The War on Electric Enamel

The clearest indication that the task of raising one’s head from one’s pillow is becoming more difficult paints itself in smears of blood and scatters its message in tufts of hair. Normally, whatever that means, the simple act of raising the limbs and trunk is completed without question, without fuss. Yet, as years pass, as women come and go, as new lives emerge from the ashes of old ones, these first movements of the day seem to have become more taxing than was previously the case. Wheezing, half earnest encouragement; the promise of fresh, buttered toast; the precise smell of warm gold; these phantom hoists gently coax the sluggish body from its funky cot, followed wearily by the mind. Ethereal music echoes across the kitchen floor, streaming through microbes of dust, odd insect limbs and ribbons of cellophane, ending at a giant, gnarled set of feet. Hairs jut out of sticky looking flesh like dark brown tubes, tapering into smoother, more ticklish crevices. And, like droplets of chocolate, moles sit upon forearms; idle, almost parasitical.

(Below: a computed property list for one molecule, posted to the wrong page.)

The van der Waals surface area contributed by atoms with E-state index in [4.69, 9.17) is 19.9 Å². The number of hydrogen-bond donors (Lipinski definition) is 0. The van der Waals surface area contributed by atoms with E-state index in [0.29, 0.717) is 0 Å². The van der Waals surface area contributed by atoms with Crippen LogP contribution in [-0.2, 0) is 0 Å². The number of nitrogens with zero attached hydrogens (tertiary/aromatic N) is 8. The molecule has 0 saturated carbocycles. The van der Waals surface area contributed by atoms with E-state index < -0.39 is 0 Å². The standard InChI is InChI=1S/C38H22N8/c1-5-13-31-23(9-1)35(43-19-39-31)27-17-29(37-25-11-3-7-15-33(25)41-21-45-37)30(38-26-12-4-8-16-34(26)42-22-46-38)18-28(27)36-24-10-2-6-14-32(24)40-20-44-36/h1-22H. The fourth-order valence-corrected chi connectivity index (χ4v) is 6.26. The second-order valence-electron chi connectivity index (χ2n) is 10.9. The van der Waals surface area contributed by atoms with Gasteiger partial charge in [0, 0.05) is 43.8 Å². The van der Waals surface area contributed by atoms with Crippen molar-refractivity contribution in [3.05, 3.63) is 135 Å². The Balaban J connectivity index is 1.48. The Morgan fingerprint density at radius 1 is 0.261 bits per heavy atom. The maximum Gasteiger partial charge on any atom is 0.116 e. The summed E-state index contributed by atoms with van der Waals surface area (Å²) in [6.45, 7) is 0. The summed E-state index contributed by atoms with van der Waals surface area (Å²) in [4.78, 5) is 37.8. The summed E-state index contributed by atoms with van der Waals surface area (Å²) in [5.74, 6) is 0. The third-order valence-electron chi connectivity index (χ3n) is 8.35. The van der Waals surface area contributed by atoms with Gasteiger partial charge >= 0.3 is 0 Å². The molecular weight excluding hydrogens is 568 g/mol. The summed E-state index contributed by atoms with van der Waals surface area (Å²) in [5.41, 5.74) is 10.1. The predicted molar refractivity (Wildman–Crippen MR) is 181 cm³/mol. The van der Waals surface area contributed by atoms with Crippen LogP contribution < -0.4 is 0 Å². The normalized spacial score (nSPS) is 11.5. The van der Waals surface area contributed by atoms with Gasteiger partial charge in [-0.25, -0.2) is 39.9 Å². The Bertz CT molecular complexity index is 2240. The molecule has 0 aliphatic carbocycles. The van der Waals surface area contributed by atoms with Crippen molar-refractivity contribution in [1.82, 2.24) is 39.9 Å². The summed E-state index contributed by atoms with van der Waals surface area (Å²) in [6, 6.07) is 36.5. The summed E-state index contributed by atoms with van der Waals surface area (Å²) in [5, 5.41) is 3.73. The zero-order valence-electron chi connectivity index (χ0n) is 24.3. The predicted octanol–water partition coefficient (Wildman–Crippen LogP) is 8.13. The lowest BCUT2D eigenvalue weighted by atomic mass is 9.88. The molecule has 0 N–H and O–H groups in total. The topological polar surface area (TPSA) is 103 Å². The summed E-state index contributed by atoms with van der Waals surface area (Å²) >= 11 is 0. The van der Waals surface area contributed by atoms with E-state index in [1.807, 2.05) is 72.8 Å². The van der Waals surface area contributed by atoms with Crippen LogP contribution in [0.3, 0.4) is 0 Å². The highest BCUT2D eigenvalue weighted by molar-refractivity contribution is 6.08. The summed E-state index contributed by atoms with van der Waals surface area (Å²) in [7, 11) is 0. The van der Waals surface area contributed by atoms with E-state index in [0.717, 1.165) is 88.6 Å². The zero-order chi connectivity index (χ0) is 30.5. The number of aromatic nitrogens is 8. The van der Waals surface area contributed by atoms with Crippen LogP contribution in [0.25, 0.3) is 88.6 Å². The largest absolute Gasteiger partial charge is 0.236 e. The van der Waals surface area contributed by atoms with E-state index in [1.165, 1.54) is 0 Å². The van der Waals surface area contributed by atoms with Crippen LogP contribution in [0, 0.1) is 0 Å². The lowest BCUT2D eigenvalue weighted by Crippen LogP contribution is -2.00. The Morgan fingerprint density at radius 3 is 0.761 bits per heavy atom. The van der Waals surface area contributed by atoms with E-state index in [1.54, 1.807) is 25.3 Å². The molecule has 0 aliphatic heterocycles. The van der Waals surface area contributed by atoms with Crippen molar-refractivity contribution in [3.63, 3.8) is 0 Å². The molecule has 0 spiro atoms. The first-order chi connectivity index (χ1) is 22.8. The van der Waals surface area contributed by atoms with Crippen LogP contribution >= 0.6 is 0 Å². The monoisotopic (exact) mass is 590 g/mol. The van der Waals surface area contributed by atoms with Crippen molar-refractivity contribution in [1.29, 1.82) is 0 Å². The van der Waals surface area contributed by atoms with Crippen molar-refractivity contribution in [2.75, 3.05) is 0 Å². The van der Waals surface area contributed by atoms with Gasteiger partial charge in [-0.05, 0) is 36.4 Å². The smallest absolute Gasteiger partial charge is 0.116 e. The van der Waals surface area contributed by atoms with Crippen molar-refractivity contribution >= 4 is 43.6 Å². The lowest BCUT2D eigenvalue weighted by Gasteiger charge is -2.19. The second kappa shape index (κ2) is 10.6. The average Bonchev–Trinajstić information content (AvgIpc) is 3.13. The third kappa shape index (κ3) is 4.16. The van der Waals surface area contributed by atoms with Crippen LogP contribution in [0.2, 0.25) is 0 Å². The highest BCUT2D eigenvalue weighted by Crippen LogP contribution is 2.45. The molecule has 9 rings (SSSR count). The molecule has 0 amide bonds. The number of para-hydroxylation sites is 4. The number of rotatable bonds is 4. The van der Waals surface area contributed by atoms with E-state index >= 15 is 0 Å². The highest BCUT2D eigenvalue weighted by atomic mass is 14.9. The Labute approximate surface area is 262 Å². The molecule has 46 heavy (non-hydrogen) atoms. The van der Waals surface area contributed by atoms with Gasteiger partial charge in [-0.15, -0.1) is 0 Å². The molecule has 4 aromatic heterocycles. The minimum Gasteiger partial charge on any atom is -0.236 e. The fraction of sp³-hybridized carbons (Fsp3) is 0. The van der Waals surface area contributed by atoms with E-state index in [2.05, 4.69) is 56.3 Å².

The slap of the sole on laminate floor.

Big sky whipping up the whooping atoms of Thursday.

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